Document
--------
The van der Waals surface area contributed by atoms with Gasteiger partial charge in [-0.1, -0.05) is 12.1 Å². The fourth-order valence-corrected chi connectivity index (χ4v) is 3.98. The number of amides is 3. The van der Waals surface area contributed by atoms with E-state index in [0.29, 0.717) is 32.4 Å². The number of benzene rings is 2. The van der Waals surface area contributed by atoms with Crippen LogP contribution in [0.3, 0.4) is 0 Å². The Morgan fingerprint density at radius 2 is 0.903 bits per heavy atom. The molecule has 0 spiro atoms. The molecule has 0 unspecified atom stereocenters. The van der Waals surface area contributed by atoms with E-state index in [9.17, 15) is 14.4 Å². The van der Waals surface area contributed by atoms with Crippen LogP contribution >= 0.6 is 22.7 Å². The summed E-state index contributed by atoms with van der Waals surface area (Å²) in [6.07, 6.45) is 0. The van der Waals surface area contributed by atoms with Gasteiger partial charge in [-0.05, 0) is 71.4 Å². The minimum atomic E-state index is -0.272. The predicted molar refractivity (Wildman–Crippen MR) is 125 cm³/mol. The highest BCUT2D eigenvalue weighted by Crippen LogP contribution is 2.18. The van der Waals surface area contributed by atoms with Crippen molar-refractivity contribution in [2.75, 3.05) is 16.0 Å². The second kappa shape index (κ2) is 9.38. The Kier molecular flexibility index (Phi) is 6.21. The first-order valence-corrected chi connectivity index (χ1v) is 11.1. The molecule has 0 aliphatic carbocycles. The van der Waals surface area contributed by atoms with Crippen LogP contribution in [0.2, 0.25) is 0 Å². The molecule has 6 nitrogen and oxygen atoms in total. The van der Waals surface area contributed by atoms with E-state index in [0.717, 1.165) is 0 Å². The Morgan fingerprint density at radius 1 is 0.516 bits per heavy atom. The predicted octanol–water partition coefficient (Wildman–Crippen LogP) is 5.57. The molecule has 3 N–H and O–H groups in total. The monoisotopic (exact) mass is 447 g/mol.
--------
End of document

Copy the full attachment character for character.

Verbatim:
The van der Waals surface area contributed by atoms with Gasteiger partial charge in [-0.1, -0.05) is 12.1 Å². The fourth-order valence-corrected chi connectivity index (χ4v) is 3.98. The number of amides is 3. The van der Waals surface area contributed by atoms with E-state index in [0.29, 0.717) is 32.4 Å². The number of benzene rings is 2. The van der Waals surface area contributed by atoms with Crippen LogP contribution in [0.3, 0.4) is 0 Å². The Morgan fingerprint density at radius 2 is 0.903 bits per heavy atom. The molecule has 0 spiro atoms. The molecule has 0 unspecified atom stereocenters. The van der Waals surface area contributed by atoms with E-state index in [9.17, 15) is 14.4 Å². The van der Waals surface area contributed by atoms with Crippen LogP contribution >= 0.6 is 22.7 Å². The summed E-state index contributed by atoms with van der Waals surface area (Å²) in [6.07, 6.45) is 0. The van der Waals surface area contributed by atoms with Gasteiger partial charge in [-0.05, 0) is 71.4 Å². The minimum atomic E-state index is -0.272. The predicted molar refractivity (Wildman–Crippen MR) is 125 cm³/mol. The highest BCUT2D eigenvalue weighted by Crippen LogP contribution is 2.18. The van der Waals surface area contributed by atoms with Crippen molar-refractivity contribution in [2.75, 3.05) is 16.0 Å². The second kappa shape index (κ2) is 9.38. The Kier molecular flexibility index (Phi) is 6.21. The first-order valence-corrected chi connectivity index (χ1v) is 11.1. The molecule has 0 aliphatic carbocycles. The van der Waals surface area contributed by atoms with Crippen LogP contribution in [0.2, 0.25) is 0 Å². The molecule has 6 nitrogen and oxygen atoms in total. The van der Waals surface area contributed by atoms with E-state index in [0.717, 1.165) is 0 Å². The Morgan fingerprint density at radius 1 is 0.516 bits per heavy atom. The predicted octanol–water partition coefficient (Wildman–Crippen LogP) is 5.57. The molecule has 3 N–H and O–H groups in total. The monoisotopic (exact) mass is 447 g/mol.